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Audioslave: Out of Exile

Dave Brecheisen

Audioslave are back and still making music that doesn't live up to expectations. Still, they are not without hope.


Out of Exile

Label: Interscope
US Release Date: 2005-05-24
UK Release Date: 2005-05-23
Amazon affiliate

The supergroup. Is there any hope for it? Can rock powerhouses come together to form a band in which the whole is greater than the sum of it parts? Audioslave insists that they can, and have done just that. In fact they would have you believe that they are no longer a supergroup, but rather an honest to goodness homegrown rock band. While they do technically meet all of the requirements of such a rock band, Cornell, Morello, Commerford and Wilk seem too aware of their pasts to transcend its shadows. It's almost not fair to even ask them to attempt such a great feat. But, as selfish music listeners we ask it anyway. Unfortunately, Audioslave isn't quite up to the task yet. In fact, Audioslave have a significant distance to travel before they step into their own as a band. They are not, however, without hope.

On their debut Audioslave plodded along at a snail's pace (with one or two exceptions) and it seemed each member struggled to find his own voice within the confines of the new band. Rick Rubin did little to help. The music was diluted and streamlined into a neatly packaged ball of uninspired rock which ultimately marginalized both fronts of the band. Out of Exile is a step in the right direction. It distances the band further from their respective pasts and from the sonic drudgery of the debut. The sound is more natural and sonically the songs pack more punch.

The character of each band member shows through more on this latest release. It only makes sense -- you can only quiet Rage Against the Machine for so long. This becomes obvious right out of the gate. The album opens with Morello's signature guitar and a bunch of Rage before Chris Cornell's amazing vocals charge in. The chorus breaks up the song with a pretty damn catchy hook. The title track follows with more impressive bombast. Again Morello's guitars lead the sonic onslaught while Commerford and Wilk work subtly in the background. These first two tracks inspire a lot hope that maybe Audioslave have arrived. Unfortunately, a kick in the teeth follows.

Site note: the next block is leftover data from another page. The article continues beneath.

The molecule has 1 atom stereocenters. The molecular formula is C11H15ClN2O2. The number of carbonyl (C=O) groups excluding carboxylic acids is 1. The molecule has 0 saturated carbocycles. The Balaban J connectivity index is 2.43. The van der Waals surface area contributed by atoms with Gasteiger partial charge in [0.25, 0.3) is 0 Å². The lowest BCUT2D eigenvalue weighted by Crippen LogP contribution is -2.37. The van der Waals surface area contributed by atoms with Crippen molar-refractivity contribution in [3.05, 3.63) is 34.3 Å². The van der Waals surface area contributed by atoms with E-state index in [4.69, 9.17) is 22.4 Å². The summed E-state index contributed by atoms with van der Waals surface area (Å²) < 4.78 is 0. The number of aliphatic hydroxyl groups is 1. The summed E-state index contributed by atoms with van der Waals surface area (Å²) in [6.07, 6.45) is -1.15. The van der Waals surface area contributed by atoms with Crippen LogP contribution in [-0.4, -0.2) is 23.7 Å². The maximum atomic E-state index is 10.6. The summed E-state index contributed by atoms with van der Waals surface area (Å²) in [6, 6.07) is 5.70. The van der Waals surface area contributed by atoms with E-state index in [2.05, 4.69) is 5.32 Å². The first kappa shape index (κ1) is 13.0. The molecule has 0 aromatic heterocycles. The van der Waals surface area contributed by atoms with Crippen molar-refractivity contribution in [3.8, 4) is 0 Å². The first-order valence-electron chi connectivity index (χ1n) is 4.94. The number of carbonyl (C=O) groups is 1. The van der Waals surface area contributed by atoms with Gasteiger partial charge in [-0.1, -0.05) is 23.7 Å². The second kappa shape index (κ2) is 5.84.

"Be Yourself", The third track and lead single follows. I can't say enough about the ridiculousness of what sounds like a high school rock band's ballad that all the girls go crazy for. The plodding pace and Lyrics like, "Be yourself is all that you can be," are stunningly bad. Even Morello's trademark 'wah' solo sounds like he forgot how to use the pedal. That a group of musicians as talented as Cornell and Rage Against the Machine committed it to tape is... well, it's frankly unbelievable. "Be Yourself" is the exception to the rule on Out of Exile and most of what follows is enjoyable enough, even though it may not be staggeringly impressive. But the damage was done, and the album never fully recovers. Instead, it offers track after track of 'Audioslave by the numbers'.

The most notable aspects of the album are those that don't sound like Audioslave songs at all. "Doesn't Remind Me", has tinges of southern rock, including a surprisingly standard (and good) rock solo from Morello and swinging drums from Wilk. "Yesterday to Tomorrow", opens with a bass line that the Chemical Brothers wish they had written and is peppered with sparse tremolo guitars before working its way into a tight grove. It's actually when they stick to their 'sound' that the music suffers the most. Many of the arrangements are uninspired and at times painfully predictable. Frankly, this is a little surprising considering Rick Rubin produced the album. I can't help but think a few more risks in the studio may be what this band needs most.

Out of Exile finds Audioslave moving closer to finding their identity as a band; however they still have one or two more albums before they get there. The sophomore album sounds like they're still trying a little too hard for greatness. Yet, at the same time they sound too unwilling to explore a musical path that may open them up to it. They're just a little too self conscious to let it all go -- this is especially the case with Cornell, who sings like he's posing in front of a mirror and writing lyrics like he's afraid someone may disapprove if they're a little edgy. It's a shame really. Vanilla lyrics and rehashed sounds are the last thing the world needs from these guys. I wanted so badly for Out of Exile to be the loud, bombastic, nasty, fuck-off rock record I feel like these guys can make. It was not to be. Instead they made a pretty mediocre record, weighted down by its lack of invention. Oh well, maybe next time.


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